Working almost due west through Chinatown and the remaining portion of the retail district, the fire spread along Post, Sutter, Bush, and streets farther north, it gradually destroyed building after building, and around three or four o'clock of the nineteenth Powell Street became its resting place. The Alcazar fire burnt up Powell Street and at two o'clock A.M. the St. Francis was on fire. Going north to Sutter, this fire joined the fire from Kearny Street. At three A.M. Old St. Mary's Church on California Street was burned, and a little later flying embers ignited the colored church on the west side Powell Street near Bush. Another street which the authorities had thought to make the western limits was crossed, and all thoughts of the fire stopping east of Van Ness were given up. The usual west wind failed to help the firemen in their fight. Powell Street was for some distance an admirable place for an ordinary fire to go out. Union Square, occupying the block bounded by Post, Geary, Stockton and Powell ought to have helped in the fight, but fire burned all around it. The block above Post Street, was only partly filled with buildings, as excavations for a new structure were in progress. Above Pine, toward Nob Hill the block was occupied by the Stanford House, which set well back from the street, and should have been easy to save; and north of California to Sacramento, was the magnificent new Fairmount Hotel, with a wide terrace on the east. But the vulnerable block, with its wooden church steeple, broke the chain of fortification, and everything must burn.

Between Pine Street and Geary the line of fire worked west burning everything thoroughly. The district of alleged fire-proof buildings had been passed over, the St. Francis being the last, and to the west lay block after block of residences, family hotels and apartment houses. North of Pine Street the fire stopped at Powell Street for a short time and burned around the Fairmount along Sacramento, Clay and Washington Streets, and early Thursday morning crossed Washington Street to the North. A new section along the ridge of Nob Hill, and down across to Russian Hill became the fire's prey.

In the district south of Geary Street to Market, the fire burned vigorously, to the south and to the west. The buildings along the north side of Market Street from Kearny to Powell, which had been saved by the firemen when the south side was all afire on the 18th, were burning by 4 A.M.; the west side of Powell, from Geary down to Eddy was burning at 4 A.M., and the Flood Building still stood. But at about 4:30 it succumbed to the heat and fire got into it at the 8th floor. Practically everything from Market Street north along Powell to Clay was gone, and the fire was going west.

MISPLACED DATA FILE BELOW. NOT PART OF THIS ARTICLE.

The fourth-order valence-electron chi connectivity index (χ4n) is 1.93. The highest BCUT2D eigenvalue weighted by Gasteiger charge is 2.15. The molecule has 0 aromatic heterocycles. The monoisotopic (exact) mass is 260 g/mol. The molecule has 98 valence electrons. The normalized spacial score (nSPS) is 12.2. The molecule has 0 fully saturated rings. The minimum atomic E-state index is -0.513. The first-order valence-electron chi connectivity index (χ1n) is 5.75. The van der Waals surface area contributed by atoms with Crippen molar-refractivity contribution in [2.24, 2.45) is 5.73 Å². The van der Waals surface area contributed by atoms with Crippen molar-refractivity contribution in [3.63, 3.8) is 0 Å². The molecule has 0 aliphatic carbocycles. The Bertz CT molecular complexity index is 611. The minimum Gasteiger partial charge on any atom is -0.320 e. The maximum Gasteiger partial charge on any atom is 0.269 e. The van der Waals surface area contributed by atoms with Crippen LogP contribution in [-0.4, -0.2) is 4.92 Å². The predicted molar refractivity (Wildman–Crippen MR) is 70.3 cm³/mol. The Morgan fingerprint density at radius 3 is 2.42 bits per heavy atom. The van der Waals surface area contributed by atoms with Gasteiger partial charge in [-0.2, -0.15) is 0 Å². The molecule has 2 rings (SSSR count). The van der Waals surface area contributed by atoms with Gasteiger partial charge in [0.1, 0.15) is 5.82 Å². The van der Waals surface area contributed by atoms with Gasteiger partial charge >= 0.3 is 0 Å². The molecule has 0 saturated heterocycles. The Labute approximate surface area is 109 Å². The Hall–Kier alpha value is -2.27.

As we are treating the whole of the City north of Market street as one section, it would be well to insert here that at five o'clock in the morning, the Hayes Valley fire was finally stopped at the west along Octavia Street and south of Fell Street it was stopped half a block east of Octavia. Twenty-four hours after the earthquake, the firemen, possibly assisted by some dynamiting, had stopped the fire at Octavia Street, a permanent boundary of the "burned district", by strenuously effort, assisted by neither wind, hills, or vacant lots. Mark Hopkins Institute of Art, the property of the University of California, was the next prominent landmark to be destroyed. For a long time the presence of water in cisterns on top of Nob Hill helped the firemen in a desperate effort to save the building. Because his sentences cover many points of interest during the April days, I will quote from the report of the Captain of 3 Engine ' "We then played a stream on the Mark Hopkins Institute and surrounding building until the water supply in that cistern [California and Mason streets] was exhausted. I then put Engine 3 to work on the cistern inside the grounds of the Institute. While working on the Institute we were visited by Mayor Schmitz, who came into the building to encourage us in our good work, and left orders to work our best in trying to save the Institute. Under the direction of Battalion Chief O'Brien, we continued working until the fire surrounded us in a very threatening manner, and to save our apparatus we had to leave there."

From here the fire burned west, destroying the famous residences of Nob Hill. Across California Street it went around the Fairmount to the North, and crossing back from Sacramento Street, got into the Fairmount from the west, about eight o'clock on the morning of the 19th. All forenoon it burned north toward Russian Hill, west toward Van Ness Avenue, and then again east along Pacific and Broadway toward Montgomery [Columbus] Avenue and Barbary Coast.

During the night the fire below Geary Street had burned very rapidly, and as early as 2:30 o'clock A.M. was working along O'Farrell Street west of Mason. At Jones Street it would meet the fire from the Hayes Valley, which had burned east to Leavenworth and north to O'Farrell Street. At 11:30 o'clock on Thursday, the 19th, the fire from Clay Street south to California had reached Jones Street and extended south to Sutter and Leavenworth. Some dynamiting at different corners along Larkin Street, and at Sutter Street and Polk did nothing to stay the fire's progress. At 1:30 P.M. it had reached Hyde and Clay Streets, and Larkin and Sutter. North of Washington Street the direction taken by the fire was more north than west, and in that section had reached Pacific Street by noon, and was slowly but gradually assuming a westerly direction.